Despite Rivalries, Chinese Link Their Economies
ALTHOUGH still riven by political rivalry and suspicion, a new economic powerhouse is taking shape in Asia.
In recent years, this emerging mega-economy - known as ``Greater China'' and including China, Hong Kong, and Taiwan - has drawn international attention, as a flurry of trade and investment blurs the divisions among these political rivals.
Earlier this year, the World Bank pronounced that the area was ``arguably becoming the fourth growth pole of the global economy.'' As the United States, Japan, and Europe strive for faster growth, the Bank said Greater China's average economic expansion rate of 7 percent since 1962 is boosting the regional and world economies.
In a controversial suggestion disputed by many Western analysts and Chinese officials, the World Bank predicted that Greater China's output will rival US domestic output by the turn of the century, although it still lags far behind in per capita income. The Bank said that official accounting ``greatly understates'' the size of the Chinese economy.
Anchoring this new economic sphere is southern China, which has been flooded by Taiwanese and Hong Kong investors aiming to capitalize on the area's increasingly liberalized, fast-growing economy. Since China's paramount leader, Deng Xiaoping, opened China and launched economic reforms in the late 1970s, southern China - stretching from Hainan Island in the south through Guangdong Province opposite Hong Kong to Fujian Province just across the sea from Taiwan - has enjoyed an explosive 14-year economic boom.
Mr. Deng designated the provinces as the main laboratories for his economic experiment, allowing extra freedom and tax breaks for foreign trade and investment and establishing five ``special economic zones'' with even more liberalization.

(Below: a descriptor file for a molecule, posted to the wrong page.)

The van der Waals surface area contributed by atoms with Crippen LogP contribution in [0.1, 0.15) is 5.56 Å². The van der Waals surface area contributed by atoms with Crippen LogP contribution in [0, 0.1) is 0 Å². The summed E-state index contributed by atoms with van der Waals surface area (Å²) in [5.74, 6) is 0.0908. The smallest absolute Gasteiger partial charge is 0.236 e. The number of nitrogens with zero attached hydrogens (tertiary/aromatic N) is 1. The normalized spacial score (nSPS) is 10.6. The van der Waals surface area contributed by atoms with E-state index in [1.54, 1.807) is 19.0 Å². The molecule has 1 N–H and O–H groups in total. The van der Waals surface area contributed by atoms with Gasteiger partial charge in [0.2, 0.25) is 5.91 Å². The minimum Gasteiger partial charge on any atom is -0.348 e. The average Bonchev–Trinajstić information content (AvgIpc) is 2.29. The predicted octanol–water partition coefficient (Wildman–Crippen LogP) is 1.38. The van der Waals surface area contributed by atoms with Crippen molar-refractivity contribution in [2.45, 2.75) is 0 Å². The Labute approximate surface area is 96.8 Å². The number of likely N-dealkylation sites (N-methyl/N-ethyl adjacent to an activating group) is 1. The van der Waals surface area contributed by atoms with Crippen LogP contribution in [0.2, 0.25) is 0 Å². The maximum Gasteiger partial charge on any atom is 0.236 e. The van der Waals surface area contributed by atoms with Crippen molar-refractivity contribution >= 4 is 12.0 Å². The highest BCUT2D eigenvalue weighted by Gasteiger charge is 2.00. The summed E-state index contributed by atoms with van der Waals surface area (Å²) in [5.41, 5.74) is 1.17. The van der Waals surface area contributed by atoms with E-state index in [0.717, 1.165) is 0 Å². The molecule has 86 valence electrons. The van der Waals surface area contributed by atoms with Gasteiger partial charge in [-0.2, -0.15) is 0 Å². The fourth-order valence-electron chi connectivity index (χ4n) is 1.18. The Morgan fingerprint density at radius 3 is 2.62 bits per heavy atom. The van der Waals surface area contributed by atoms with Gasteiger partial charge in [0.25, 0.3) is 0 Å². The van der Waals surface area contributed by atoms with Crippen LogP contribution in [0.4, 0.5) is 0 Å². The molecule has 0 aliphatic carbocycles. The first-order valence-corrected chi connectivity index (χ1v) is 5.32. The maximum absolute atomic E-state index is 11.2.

As a result, the economy of Guangdong, the cornerstone of southern China, has been growing at a 13 percent average annual clip and posting 17 percent yearly increases in exports, mainly channeled through Hong Kong. That economic miracle, impossible without investment from Taiwan and Hong Kong, is merging the three areas in a network of trade, investment, and business connections in Asia, analysts say.
Hong Kong businessmen have invested an estimated $10 billion in the mainland, while Taiwanese investments are estimated about $4 billion, despite official restrictions on Taiwanese business activity imposed by Taipei.
``Southern China is largely a Hong Kong and Taiwan phenomenon. The factories are Hong Kong- and Taiwan-designed and built and run by their managers,'' says a Western diplomat in Hong Kong. ``Absent Taiwan and Hong Kong, it wouldn't have happened.''
Beijing's strategy for southern China ``is to develop Guangdong into a large trading and service region, providing transportation, communications, marketing, financial, and business services to the rest of China,'' says Tsang Shu-ki, an economist at Hong Kong Baptist College. ``In such a scenario, Guangdong will be serving China in a manner similar to the way that Hong Kong has been serving Guangdong.''
Still, political differences hinder Beijing's dream of reconciliation and reunification. Hong Kong is due to pass from British to Chinese control in 1997, although the two countries are now locked in an ideological battle over democratic reform proposals for the colony.
The Taiwanese government has nervously watched the growing economic links to mainland China, worrying that they will bolster Beijing's claims to the island, which it still considers a province. But China has signaled it is rethinking its position toward Taiwan, agreeing to accept separate representation for Taipei within the Asian Pacific Economic Cooperation forum and to negotiate nonpolitical issues with Taiwan.